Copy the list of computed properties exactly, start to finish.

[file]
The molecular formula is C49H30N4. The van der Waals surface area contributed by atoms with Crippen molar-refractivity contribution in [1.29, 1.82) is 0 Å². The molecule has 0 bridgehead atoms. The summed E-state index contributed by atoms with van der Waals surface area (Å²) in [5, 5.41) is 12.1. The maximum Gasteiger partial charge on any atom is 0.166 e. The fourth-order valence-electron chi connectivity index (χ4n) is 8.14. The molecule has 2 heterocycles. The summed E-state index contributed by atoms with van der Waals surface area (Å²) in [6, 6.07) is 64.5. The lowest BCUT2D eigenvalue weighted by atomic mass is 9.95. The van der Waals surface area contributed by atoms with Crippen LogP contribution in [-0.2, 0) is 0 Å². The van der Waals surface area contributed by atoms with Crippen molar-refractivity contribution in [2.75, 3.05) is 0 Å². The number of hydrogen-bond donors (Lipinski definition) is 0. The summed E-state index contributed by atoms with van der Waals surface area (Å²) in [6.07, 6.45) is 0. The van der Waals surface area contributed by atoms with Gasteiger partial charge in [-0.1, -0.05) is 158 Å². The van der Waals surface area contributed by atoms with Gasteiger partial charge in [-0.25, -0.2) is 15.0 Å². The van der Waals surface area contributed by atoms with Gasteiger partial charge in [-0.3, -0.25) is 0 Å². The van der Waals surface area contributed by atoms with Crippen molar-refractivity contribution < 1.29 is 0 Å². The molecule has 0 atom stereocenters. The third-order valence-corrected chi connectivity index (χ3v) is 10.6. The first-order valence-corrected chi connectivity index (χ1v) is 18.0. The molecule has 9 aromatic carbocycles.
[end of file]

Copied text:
The molecular formula is C49H30N4. The van der Waals surface area contributed by atoms with Crippen molar-refractivity contribution in [1.29, 1.82) is 0 Å². The molecule has 0 bridgehead atoms. The summed E-state index contributed by atoms with van der Waals surface area (Å²) in [5, 5.41) is 12.1. The maximum Gasteiger partial charge on any atom is 0.166 e. The fourth-order valence-electron chi connectivity index (χ4n) is 8.14. The molecule has 2 heterocycles. The summed E-state index contributed by atoms with van der Waals surface area (Å²) in [6, 6.07) is 64.5. The lowest BCUT2D eigenvalue weighted by atomic mass is 9.95. The van der Waals surface area contributed by atoms with Crippen LogP contribution in [-0.2, 0) is 0 Å². The van der Waals surface area contributed by atoms with Crippen molar-refractivity contribution in [2.75, 3.05) is 0 Å². The number of hydrogen-bond donors (Lipinski definition) is 0. The summed E-state index contributed by atoms with van der Waals surface area (Å²) in [6.07, 6.45) is 0. The van der Waals surface area contributed by atoms with Gasteiger partial charge in [-0.1, -0.05) is 158 Å². The van der Waals surface area contributed by atoms with Gasteiger partial charge in [-0.25, -0.2) is 15.0 Å². The van der Waals surface area contributed by atoms with Gasteiger partial charge in [-0.3, -0.25) is 0 Å². The van der Waals surface area contributed by atoms with Crippen molar-refractivity contribution < 1.29 is 0 Å². The molecule has 0 atom stereocenters. The third-order valence-corrected chi connectivity index (χ3v) is 10.6. The first-order valence-corrected chi connectivity index (χ1v) is 18.0. The molecule has 9 aromatic carbocycles.